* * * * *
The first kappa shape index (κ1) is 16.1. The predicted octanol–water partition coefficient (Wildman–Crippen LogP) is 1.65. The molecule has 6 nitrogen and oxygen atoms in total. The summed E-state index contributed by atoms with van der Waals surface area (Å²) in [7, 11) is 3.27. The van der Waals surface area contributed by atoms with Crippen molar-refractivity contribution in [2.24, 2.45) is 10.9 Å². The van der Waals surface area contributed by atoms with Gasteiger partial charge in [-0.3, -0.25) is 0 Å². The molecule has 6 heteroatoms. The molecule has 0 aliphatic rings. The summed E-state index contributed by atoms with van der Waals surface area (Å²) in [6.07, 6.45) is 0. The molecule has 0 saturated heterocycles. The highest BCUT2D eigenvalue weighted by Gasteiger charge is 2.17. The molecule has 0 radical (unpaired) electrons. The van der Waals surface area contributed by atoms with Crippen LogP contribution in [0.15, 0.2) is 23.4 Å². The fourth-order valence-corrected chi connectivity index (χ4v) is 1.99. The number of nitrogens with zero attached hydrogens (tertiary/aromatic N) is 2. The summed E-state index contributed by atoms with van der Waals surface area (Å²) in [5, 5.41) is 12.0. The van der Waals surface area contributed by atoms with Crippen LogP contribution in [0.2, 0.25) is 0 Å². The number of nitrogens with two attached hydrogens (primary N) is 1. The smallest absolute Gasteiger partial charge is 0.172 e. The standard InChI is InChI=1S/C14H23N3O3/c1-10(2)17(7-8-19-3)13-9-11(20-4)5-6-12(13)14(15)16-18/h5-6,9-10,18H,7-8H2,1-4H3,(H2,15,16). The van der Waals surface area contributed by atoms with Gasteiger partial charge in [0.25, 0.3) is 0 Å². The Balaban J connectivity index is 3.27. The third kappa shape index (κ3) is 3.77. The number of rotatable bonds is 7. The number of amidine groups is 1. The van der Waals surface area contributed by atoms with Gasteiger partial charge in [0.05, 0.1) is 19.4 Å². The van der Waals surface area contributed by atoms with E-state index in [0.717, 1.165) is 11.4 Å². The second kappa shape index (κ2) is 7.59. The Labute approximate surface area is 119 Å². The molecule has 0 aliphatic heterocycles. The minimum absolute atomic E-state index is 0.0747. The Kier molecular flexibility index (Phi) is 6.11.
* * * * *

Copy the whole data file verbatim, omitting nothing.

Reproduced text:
The first kappa shape index (κ1) is 16.1. The predicted octanol–water partition coefficient (Wildman–Crippen LogP) is 1.65. The molecule has 6 nitrogen and oxygen atoms in total. The summed E-state index contributed by atoms with van der Waals surface area (Å²) in [7, 11) is 3.27. The van der Waals surface area contributed by atoms with Crippen molar-refractivity contribution in [2.24, 2.45) is 10.9 Å². The van der Waals surface area contributed by atoms with Gasteiger partial charge in [-0.3, -0.25) is 0 Å². The molecule has 6 heteroatoms. The molecule has 0 aliphatic rings. The summed E-state index contributed by atoms with van der Waals surface area (Å²) in [6.07, 6.45) is 0. The molecule has 0 saturated heterocycles. The highest BCUT2D eigenvalue weighted by Gasteiger charge is 2.17. The molecule has 0 radical (unpaired) electrons. The van der Waals surface area contributed by atoms with Crippen LogP contribution in [0.15, 0.2) is 23.4 Å². The fourth-order valence-corrected chi connectivity index (χ4v) is 1.99. The number of nitrogens with zero attached hydrogens (tertiary/aromatic N) is 2. The summed E-state index contributed by atoms with van der Waals surface area (Å²) in [5, 5.41) is 12.0. The van der Waals surface area contributed by atoms with Crippen LogP contribution in [0.2, 0.25) is 0 Å². The number of nitrogens with two attached hydrogens (primary N) is 1. The smallest absolute Gasteiger partial charge is 0.172 e. The standard InChI is InChI=1S/C14H23N3O3/c1-10(2)17(7-8-19-3)13-9-11(20-4)5-6-12(13)14(15)16-18/h5-6,9-10,18H,7-8H2,1-4H3,(H2,15,16). The van der Waals surface area contributed by atoms with Gasteiger partial charge in [0.25, 0.3) is 0 Å². The Balaban J connectivity index is 3.27. The third kappa shape index (κ3) is 3.77. The number of rotatable bonds is 7. The number of amidine groups is 1. The van der Waals surface area contributed by atoms with Gasteiger partial charge in [0.05, 0.1) is 19.4 Å². The van der Waals surface area contributed by atoms with E-state index in [0.717, 1.165) is 11.4 Å². The second kappa shape index (κ2) is 7.59. The Labute approximate surface area is 119 Å². The molecule has 0 aliphatic heterocycles. The minimum absolute atomic E-state index is 0.0747. The Kier molecular flexibility index (Phi) is 6.11.